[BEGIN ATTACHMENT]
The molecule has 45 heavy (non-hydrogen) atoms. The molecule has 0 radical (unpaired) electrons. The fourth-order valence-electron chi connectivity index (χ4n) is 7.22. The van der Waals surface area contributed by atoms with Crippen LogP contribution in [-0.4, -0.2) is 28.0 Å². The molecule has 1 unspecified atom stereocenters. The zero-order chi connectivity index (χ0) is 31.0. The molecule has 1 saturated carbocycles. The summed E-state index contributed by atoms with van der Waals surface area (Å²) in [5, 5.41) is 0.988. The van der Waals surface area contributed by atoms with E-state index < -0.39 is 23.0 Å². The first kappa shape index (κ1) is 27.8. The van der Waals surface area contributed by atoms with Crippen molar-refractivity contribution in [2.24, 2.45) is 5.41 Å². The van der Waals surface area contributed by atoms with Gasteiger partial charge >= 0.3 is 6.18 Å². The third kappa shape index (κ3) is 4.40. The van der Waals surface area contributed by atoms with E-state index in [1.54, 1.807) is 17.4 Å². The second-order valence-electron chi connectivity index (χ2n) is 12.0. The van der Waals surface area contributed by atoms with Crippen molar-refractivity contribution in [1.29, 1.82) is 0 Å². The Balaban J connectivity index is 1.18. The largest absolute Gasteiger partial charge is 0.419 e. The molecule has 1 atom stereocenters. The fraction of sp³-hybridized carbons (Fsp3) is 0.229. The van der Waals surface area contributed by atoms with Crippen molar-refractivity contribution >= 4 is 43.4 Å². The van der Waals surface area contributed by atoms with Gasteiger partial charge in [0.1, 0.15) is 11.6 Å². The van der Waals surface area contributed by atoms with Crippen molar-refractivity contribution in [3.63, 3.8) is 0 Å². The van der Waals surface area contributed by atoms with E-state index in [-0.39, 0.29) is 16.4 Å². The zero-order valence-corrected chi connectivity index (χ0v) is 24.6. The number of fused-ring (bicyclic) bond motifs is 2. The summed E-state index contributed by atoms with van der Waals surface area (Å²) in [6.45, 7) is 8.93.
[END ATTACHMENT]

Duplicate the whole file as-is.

The molecule has 45 heavy (non-hydrogen) atoms. The molecule has 0 radical (unpaired) electrons. The fourth-order valence-electron chi connectivity index (χ4n) is 7.22. The van der Waals surface area contributed by atoms with Crippen LogP contribution in [-0.4, -0.2) is 28.0 Å². The molecule has 1 unspecified atom stereocenters. The zero-order chi connectivity index (χ0) is 31.0. The molecule has 1 saturated carbocycles. The summed E-state index contributed by atoms with van der Waals surface area (Å²) in [5, 5.41) is 0.988. The van der Waals surface area contributed by atoms with E-state index < -0.39 is 23.0 Å². The first kappa shape index (κ1) is 27.8. The van der Waals surface area contributed by atoms with Crippen molar-refractivity contribution in [2.24, 2.45) is 5.41 Å². The van der Waals surface area contributed by atoms with Gasteiger partial charge >= 0.3 is 6.18 Å². The third kappa shape index (κ3) is 4.40. The van der Waals surface area contributed by atoms with E-state index in [1.54, 1.807) is 17.4 Å². The second-order valence-electron chi connectivity index (χ2n) is 12.0. The van der Waals surface area contributed by atoms with Crippen molar-refractivity contribution in [1.29, 1.82) is 0 Å². The Balaban J connectivity index is 1.18. The largest absolute Gasteiger partial charge is 0.419 e. The molecule has 1 atom stereocenters. The fraction of sp³-hybridized carbons (Fsp3) is 0.229. The van der Waals surface area contributed by atoms with Crippen molar-refractivity contribution >= 4 is 43.4 Å². The van der Waals surface area contributed by atoms with Gasteiger partial charge in [0.1, 0.15) is 11.6 Å². The van der Waals surface area contributed by atoms with Crippen molar-refractivity contribution in [3.63, 3.8) is 0 Å². The van der Waals surface area contributed by atoms with E-state index in [-0.39, 0.29) is 16.4 Å². The zero-order valence-corrected chi connectivity index (χ0v) is 24.6. The number of fused-ring (bicyclic) bond motifs is 2. The summed E-state index contributed by atoms with van der Waals surface area (Å²) in [6.45, 7) is 8.93.